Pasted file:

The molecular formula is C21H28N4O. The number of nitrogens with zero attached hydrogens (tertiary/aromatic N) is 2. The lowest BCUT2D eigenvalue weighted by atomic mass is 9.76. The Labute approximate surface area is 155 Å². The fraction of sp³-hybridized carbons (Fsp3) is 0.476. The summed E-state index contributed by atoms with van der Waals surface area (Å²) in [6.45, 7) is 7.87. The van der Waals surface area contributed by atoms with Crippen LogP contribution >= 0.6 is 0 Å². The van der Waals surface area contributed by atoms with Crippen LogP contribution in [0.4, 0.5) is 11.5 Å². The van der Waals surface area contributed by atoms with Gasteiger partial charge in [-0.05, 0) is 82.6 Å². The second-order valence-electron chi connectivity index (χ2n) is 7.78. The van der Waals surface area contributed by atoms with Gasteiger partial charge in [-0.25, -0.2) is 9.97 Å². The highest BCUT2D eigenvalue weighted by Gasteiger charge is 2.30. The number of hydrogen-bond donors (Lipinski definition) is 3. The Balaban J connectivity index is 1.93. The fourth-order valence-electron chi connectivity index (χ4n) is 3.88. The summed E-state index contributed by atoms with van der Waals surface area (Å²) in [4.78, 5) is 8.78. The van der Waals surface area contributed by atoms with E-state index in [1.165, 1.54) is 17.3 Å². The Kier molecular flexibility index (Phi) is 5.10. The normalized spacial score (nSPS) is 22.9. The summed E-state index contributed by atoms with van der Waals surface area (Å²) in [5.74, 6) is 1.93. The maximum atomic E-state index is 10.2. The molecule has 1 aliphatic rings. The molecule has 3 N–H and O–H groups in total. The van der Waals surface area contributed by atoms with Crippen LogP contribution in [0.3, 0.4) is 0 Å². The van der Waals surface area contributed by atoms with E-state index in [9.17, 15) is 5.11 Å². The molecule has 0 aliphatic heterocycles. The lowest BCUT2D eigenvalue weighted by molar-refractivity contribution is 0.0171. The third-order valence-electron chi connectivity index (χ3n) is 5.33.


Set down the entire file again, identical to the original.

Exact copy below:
The molecular formula is C21H28N4O. The number of nitrogens with zero attached hydrogens (tertiary/aromatic N) is 2. The lowest BCUT2D eigenvalue weighted by atomic mass is 9.76. The Labute approximate surface area is 155 Å². The fraction of sp³-hybridized carbons (Fsp3) is 0.476. The summed E-state index contributed by atoms with van der Waals surface area (Å²) in [6.45, 7) is 7.87. The van der Waals surface area contributed by atoms with Crippen LogP contribution >= 0.6 is 0 Å². The van der Waals surface area contributed by atoms with Crippen LogP contribution in [0.4, 0.5) is 11.5 Å². The van der Waals surface area contributed by atoms with Gasteiger partial charge in [-0.05, 0) is 82.6 Å². The second-order valence-electron chi connectivity index (χ2n) is 7.78. The van der Waals surface area contributed by atoms with Gasteiger partial charge in [-0.25, -0.2) is 9.97 Å². The highest BCUT2D eigenvalue weighted by Gasteiger charge is 2.30. The number of hydrogen-bond donors (Lipinski definition) is 3. The Balaban J connectivity index is 1.93. The fourth-order valence-electron chi connectivity index (χ4n) is 3.88. The summed E-state index contributed by atoms with van der Waals surface area (Å²) in [4.78, 5) is 8.78. The van der Waals surface area contributed by atoms with E-state index in [1.165, 1.54) is 17.3 Å². The Kier molecular flexibility index (Phi) is 5.10. The normalized spacial score (nSPS) is 22.9. The summed E-state index contributed by atoms with van der Waals surface area (Å²) in [5.74, 6) is 1.93. The maximum atomic E-state index is 10.2. The molecule has 1 aliphatic rings. The molecule has 3 N–H and O–H groups in total. The van der Waals surface area contributed by atoms with Crippen LogP contribution in [0.3, 0.4) is 0 Å². The van der Waals surface area contributed by atoms with E-state index in [9.17, 15) is 5.11 Å². The molecule has 0 aliphatic heterocycles. The lowest BCUT2D eigenvalue weighted by molar-refractivity contribution is 0.0171. The third-order valence-electron chi connectivity index (χ3n) is 5.33.